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Mark Pickles: The Story of Two Trampolines

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Ten Thousand Bibles for London’s Children

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Good News for Egypt’s Christians

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Church Society’s Response to MP Ben Bradshaw

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Collins: Who’s Your Righteousness?

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Ecclesiastical Jurisdiction Act of 1963

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Editorial: Joy to the World Cup

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Symes to Step Down from Anglican Mainstream Leadership

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Retired Bishop Given Life Suspension

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Prudence Dailey: No, Loving Your Neighbour Doesn’t Require you to Cover Your Face

No, Loving Your Neighbour Doesn’t Require You to Cover Four Face

 

At the time of writing, it looks likely that the majority of COVID restrictions will be removed in England on 19th July, including mandatory mask-wearing. At the same time, the government is encouraging the continued voluntary use of face coverings in certain circumstances.

Many Christians are portraying this as a matter of love of neighbour: face masks are supposed to protect others (rather than the wearer), so only an inconsiderate and selfish person would fail to wear one, if doing so would help to reduce the spread of COVID, and might even save someone’s life.

It isn’t as simple as that, however. After all, potentially fatal communicable diseases (such as influenza) have always been with us; and we’ve never previously considered covering our faces en masse, even in a bad flu season. While wearing surgical masks in public places has been a common sight in South Asia for some time, we in the West always considered it rather odd, and foreign to our way of life.

The truth is that, due to the remarkable success of the vaccination programme in the United Kingdom combined with the natural trajectory of pandemic illnesses over time, the probability of becoming seriously ill with or dying from COVID is now really very small, and below the risk from other diseases with which we are used to living. The great majority of those catching COVID are experiencing mild illness, either because they have been vaccinated, or because they are young and healthy, and were never in much danger from it in the first place. At the same time, the evidence for the effectiveness of face masks in reducing community transmission is mixed; and any effect is relatively small. At best, wearing face masks may contribute to a minor reduction in the transmission of an illness which is already claiming only a handful of lives.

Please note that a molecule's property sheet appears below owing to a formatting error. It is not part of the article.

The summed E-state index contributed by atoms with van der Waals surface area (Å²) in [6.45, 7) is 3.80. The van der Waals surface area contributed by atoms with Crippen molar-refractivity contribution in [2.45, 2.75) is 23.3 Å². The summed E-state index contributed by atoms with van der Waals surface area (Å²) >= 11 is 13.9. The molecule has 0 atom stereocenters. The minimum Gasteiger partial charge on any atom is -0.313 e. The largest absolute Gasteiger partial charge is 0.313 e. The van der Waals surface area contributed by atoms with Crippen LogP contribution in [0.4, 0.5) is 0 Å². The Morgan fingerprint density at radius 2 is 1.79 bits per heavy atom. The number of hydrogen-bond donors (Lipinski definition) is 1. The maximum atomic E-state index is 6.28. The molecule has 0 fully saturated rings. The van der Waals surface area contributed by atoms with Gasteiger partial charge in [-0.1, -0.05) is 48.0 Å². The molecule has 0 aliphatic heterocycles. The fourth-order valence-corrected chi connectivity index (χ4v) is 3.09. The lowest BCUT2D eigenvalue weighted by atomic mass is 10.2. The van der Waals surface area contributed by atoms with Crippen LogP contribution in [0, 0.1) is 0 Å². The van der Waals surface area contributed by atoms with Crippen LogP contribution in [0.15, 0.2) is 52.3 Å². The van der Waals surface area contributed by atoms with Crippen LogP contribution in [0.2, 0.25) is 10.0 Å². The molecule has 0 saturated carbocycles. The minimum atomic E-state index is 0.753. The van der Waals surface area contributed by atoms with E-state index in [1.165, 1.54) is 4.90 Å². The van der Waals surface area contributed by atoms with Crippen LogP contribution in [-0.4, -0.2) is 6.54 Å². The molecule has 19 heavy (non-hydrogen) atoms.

Meanwhile, the widespread wearing of face coverings has significant downsides. It is a sad truth that humans as a species are not terribly good at assessing probability and risk, and a sea of covered faces perpetuates fear, reinforcing the belief that COVID is significantly more of a threat than it really is. Face coverings are also dehumanising: we recognise one another by our faces, and read so much into facial expressions. With covered faces, we can no longer exchange a smile with a stranger. Face masks have, according to research from Manchester University, been shown to impede communication for both the speaker and the listener, exacerbate social anxiety, and cause stress and anxiety amongst those with no previous history of it. Face masks are bad for mental health, and bad for social cohesion. As Christians, it is surely better for us to interact with one another’s humanity to the fullest extent, even if that brings with it a small element of increased risk, rather than to reduce ourselves and others to disease vectors.

At the start of 2020, with what now appears like absurd naïveté, I had hoped that the pandemic might bring us all together. Instead, it now appears that to mask or not to mask is becoming the latest badge of tribal identity in our increasingly fractious culture wars—and one which runs the risk of manifesting itself with particular intensity because, quite literally, we wear it on our faces. Those of us who go maskless may sometimes stand accused of lacking Christian charity, and of putting others before ourselves: this is by no means justified. At the same time, we need to remind ourselves that those who have come to a different conclusion may well have done so for sincere and compassionate reasons. Our society, and our Church, are fragile enough as it is: it is not worth tearing ourselves apart further over this.

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